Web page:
For the third time in the last 25 years, the Eagles drafted a safety from Clemson.

The last one – C.J. Gaddis (fifth round, 2007) – didn’t work out very well. Gaddis never played a game for the Eagles or anyone else in the NFL.

The one before that, however, turned out considerably better. Brian Dawkins, the Eagles’ second-round pick in 1996, became one of the best and most popular players to ever play in Philly. He was inducted in the Pro Football Hall of Fame two years ago.

On Saturday, the Eagles took yet another Tigers safety, K’Von Wallace, in the fourth round of the draft. Wallace is very familiar with Dawkins. He roomed with Brian’s son, Brian Jr., his first two years at Clemson.

“We never talked a lot of football,’’ Wallace said of the elder Dawkins. “We just talked about life. Because he’s a man of God first.’’

And one of the league’s best-ever safeties second.

Asked if he tried to model his game after Dawkins, Wallace said, “My game is unique. I feel like I’m a guy who has a different style, a new style of play. I wouldn’t say I model my game after him, but I definitely took bits and pieces of the greats. And he’s definitely one of them.’’

In Wallace, the Eagles are getting an experienced player with a lot of big games on his resume. He played 59 games for the Tigers, tying the school record. He played in seven FBS playoff games, including three championship games. The bright lights of the NFL shouldn’t faze him.

“If you watch me play, man, you know that when the lights are on, I shine,’’ Wallace said. “That’s when I play my best. When the pressure’s on, that’s when you find out who K’Von Wallace is. I’m going to be that guy who is going to go out there and prove myself every single day in practice and on game day.’’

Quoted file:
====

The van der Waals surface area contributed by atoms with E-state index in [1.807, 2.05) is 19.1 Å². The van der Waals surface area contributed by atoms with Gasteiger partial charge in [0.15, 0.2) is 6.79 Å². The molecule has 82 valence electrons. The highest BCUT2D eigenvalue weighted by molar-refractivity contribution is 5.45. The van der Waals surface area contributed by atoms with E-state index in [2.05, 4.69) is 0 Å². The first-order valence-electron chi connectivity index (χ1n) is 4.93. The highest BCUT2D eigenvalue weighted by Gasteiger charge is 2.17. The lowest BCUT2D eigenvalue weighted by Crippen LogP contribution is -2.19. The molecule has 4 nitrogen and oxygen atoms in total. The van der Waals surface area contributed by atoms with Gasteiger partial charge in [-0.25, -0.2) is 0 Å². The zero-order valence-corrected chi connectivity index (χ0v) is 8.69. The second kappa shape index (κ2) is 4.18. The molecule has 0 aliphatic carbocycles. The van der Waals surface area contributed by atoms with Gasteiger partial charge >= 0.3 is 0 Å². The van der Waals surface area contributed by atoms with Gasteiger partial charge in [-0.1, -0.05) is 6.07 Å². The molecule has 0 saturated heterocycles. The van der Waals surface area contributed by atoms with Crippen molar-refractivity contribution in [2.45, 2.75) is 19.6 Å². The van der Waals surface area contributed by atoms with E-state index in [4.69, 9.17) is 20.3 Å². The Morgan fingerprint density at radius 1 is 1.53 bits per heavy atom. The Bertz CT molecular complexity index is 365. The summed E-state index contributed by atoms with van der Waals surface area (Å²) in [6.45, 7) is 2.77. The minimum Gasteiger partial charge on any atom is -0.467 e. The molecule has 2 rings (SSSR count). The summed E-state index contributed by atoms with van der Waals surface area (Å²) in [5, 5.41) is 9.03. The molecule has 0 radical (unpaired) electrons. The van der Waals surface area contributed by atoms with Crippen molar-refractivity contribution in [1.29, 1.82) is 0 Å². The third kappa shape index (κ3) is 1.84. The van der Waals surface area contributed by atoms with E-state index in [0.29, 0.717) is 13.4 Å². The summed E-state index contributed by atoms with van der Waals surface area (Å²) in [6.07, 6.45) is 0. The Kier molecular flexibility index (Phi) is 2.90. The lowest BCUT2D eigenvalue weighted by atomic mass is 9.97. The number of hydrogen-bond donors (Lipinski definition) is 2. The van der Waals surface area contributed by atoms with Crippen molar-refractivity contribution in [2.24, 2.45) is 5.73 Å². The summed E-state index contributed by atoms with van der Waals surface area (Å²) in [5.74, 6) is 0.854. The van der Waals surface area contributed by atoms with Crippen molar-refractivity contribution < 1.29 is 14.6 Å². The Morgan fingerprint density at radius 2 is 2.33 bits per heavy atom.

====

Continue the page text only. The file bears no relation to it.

Wallace was a team captain for the Tigers last season. He was a locker-room leader. He played strong safety for defensive coordinator Brent Venables but had multiple responsibilities. He covered slot receivers, played up in the box, and blitzed. He was NFL Network draft analyst Ben Fennell’s top-rated nickel corner.

“You get multiple positions out of me,’’ he said. “I can play corner. I can play safety. I can play up in the box. I can go blitz for you. I can use my abilities to put my team in the best position to go out and win games, win championships.’’

While Clemson failed to win its third straight national championship last season, losing to LSU in the title game, Wallace had his best season.

"My senior year obviously was my best year,'' he said. "It was because of what I did for my body and what I did for my mental and spiritual self. I got heavy into the Word. I got heavy into what I put into my body. Just eating better and living better. Watching more film and doing more work. Just doing more. I think that’s why the Eagles pulled the trigger on me.''

The Eagles have shied away from players with checkered injury histories in this draft. “Hope isn’t a strategy,’’ general manager Howie Roseman said multiple times this offseason with respect to injured players.

But Wallace was as durable as they come at Clemson, as evidenced by the 59 games played.

“The No. 1 thing that speaks out when you talk about all those games I played is durability,’’ Wallace said.

“Obviously, I’ve had some nicks and bruises in my career. But I’m a guy who is going to do everything I can to sacrifice and play. I’m a guy who’s going to go out there and produce and make plays for my team. I’m going to do everything I can to stay fit, stay healthy, and be ready to go.’’

Wallace’s safety/corner versatility gives defensive coordinator Jim Schwartz yet another chess piece that he can move around and disguise coverages.

It’s too early to project his immediate role. Rodney McLeod and Jalen Mills figure to be the team’s two starting safeties next season. But there are a lot of things Schwartz can do with Wallace.

“I feel my versatility is one of the main reasons they drafted me,'' Wallace said. "That, and the way I play the game, and the passion and love I have for it. Coming in, I’m going to be a learner. I’m going to be the first to listen and the last to speak.

"I’m just going to try and learn as much as I can from the vets. I can’t wait to get to work. I can’t wait to be an Eagle.''